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By Nate Marshall

when i went to summer camp the white kids had a tendency

to shorten names of important institutions. make Northwestern

University into NU. international relations into IR. everybody

started calling me Nate. before this i imagined myself


Nathaniel A. maybe even N. Armstead to big up my granddad.

i wrote my whole name on everything. eventually i started

unintentionally introducing myself as Nate. it never occurred

to me that they could escape the knowing of my name’s

real length. as a shorty


most the kids in my neighborhood couldn’t say my name.

Mick-daniel, Nick-thaniel, MacDonnel shot across the courts

like wild heaves toward the basket. the subconscious visual

of a chicken shack seems a poor fit for national expansion.


Harold’s Chicken is easier, sounds like Columbus’s flag stuck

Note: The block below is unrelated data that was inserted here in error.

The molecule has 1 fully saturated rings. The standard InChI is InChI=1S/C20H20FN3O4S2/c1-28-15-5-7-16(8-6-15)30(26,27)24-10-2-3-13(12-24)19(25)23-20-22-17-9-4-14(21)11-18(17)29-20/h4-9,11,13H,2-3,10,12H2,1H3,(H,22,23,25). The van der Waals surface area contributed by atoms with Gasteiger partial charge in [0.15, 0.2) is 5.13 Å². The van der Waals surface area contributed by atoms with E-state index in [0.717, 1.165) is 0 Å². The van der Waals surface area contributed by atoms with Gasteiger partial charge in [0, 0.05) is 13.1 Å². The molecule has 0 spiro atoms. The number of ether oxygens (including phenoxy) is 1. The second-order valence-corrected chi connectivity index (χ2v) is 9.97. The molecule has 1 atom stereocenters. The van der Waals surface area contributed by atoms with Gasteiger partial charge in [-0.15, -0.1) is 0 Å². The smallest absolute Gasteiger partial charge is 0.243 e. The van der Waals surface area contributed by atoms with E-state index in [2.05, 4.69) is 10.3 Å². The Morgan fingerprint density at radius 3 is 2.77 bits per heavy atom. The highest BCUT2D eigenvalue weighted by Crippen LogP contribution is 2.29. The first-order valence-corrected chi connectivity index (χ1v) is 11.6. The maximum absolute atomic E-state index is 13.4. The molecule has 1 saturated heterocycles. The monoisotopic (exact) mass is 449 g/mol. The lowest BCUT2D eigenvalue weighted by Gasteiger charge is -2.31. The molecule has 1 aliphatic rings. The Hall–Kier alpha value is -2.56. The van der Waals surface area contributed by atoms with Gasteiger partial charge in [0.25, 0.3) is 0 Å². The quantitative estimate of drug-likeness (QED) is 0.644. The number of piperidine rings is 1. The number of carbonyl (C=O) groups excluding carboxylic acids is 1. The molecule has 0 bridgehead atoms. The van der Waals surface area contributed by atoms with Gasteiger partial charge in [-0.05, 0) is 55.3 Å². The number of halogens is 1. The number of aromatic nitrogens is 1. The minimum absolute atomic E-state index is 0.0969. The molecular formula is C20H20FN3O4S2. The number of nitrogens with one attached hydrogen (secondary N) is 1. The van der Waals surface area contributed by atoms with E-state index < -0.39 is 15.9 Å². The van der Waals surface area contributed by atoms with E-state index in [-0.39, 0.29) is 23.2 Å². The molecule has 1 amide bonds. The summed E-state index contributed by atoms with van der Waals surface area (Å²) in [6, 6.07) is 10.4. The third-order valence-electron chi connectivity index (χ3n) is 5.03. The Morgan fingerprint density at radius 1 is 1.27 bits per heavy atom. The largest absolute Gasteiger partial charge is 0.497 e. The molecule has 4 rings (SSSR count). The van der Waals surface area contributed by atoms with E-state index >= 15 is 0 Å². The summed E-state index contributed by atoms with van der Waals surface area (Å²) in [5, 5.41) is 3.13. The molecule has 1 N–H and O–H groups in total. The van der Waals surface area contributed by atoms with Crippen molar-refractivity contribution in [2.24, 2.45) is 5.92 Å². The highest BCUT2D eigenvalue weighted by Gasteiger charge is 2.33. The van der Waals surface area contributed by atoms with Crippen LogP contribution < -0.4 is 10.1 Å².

into a cup of cole slaw. shack sounds too much like home

of poor people, like haven for weary


like building our own.                                        

This poem is from Wild Hundreds by Nate Marshall, © 2015, reprinted by permission of the University of Pittsburgh Press.

Source: Poetry (December 2015)

Poet Bio

Nate Marshall is from the South Side of Chicago. He was the star of the award winning full-length documentary Louder Than a Bomb and has been featured on the HBO original series Brave New Voices. Marshall received the 2014 Hurston/Wright Founding Members Award for College Writers and the 2013 Gwendolyn Brooks Open Mic Award. He is a visiting assistant professor at Wabash College. 

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